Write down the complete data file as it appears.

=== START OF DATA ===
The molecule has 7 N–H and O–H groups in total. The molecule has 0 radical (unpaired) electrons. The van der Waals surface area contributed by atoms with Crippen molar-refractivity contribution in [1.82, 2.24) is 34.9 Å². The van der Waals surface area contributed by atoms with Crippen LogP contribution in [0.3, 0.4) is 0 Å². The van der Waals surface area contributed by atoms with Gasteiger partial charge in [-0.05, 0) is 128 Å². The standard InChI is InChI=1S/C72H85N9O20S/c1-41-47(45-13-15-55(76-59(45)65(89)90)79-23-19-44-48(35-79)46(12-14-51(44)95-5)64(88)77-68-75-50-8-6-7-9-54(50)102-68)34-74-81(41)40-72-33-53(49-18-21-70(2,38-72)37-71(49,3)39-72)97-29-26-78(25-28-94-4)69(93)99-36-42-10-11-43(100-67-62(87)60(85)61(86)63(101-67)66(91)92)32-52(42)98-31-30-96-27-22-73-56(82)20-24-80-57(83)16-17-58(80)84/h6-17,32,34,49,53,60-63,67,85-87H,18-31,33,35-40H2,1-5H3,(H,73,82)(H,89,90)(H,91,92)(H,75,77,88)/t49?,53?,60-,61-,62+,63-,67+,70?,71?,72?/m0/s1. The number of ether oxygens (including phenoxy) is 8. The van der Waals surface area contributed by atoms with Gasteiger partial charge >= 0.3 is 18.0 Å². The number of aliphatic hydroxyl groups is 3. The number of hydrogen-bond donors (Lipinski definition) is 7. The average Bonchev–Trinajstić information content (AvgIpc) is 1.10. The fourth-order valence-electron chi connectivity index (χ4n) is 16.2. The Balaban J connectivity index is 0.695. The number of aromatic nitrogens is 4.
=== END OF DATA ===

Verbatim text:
The molecule has 7 N–H and O–H groups in total. The molecule has 0 radical (unpaired) electrons. The van der Waals surface area contributed by atoms with Crippen molar-refractivity contribution in [1.82, 2.24) is 34.9 Å². The van der Waals surface area contributed by atoms with Crippen LogP contribution in [0.3, 0.4) is 0 Å². The van der Waals surface area contributed by atoms with Gasteiger partial charge in [-0.05, 0) is 128 Å². The standard InChI is InChI=1S/C72H85N9O20S/c1-41-47(45-13-15-55(76-59(45)65(89)90)79-23-19-44-48(35-79)46(12-14-51(44)95-5)64(88)77-68-75-50-8-6-7-9-54(50)102-68)34-74-81(41)40-72-33-53(49-18-21-70(2,38-72)37-71(49,3)39-72)97-29-26-78(25-28-94-4)69(93)99-36-42-10-11-43(100-67-62(87)60(85)61(86)63(101-67)66(91)92)32-52(42)98-31-30-96-27-22-73-56(82)20-24-80-57(83)16-17-58(80)84/h6-17,32,34,49,53,60-63,67,85-87H,18-31,33,35-40H2,1-5H3,(H,73,82)(H,89,90)(H,91,92)(H,75,77,88)/t49?,53?,60-,61-,62+,63-,67+,70?,71?,72?/m0/s1. The number of ether oxygens (including phenoxy) is 8. The van der Waals surface area contributed by atoms with Gasteiger partial charge >= 0.3 is 18.0 Å². The number of aliphatic hydroxyl groups is 3. The number of hydrogen-bond donors (Lipinski definition) is 7. The average Bonchev–Trinajstić information content (AvgIpc) is 1.10. The fourth-order valence-electron chi connectivity index (χ4n) is 16.2. The Balaban J connectivity index is 0.695. The number of aromatic nitrogens is 4.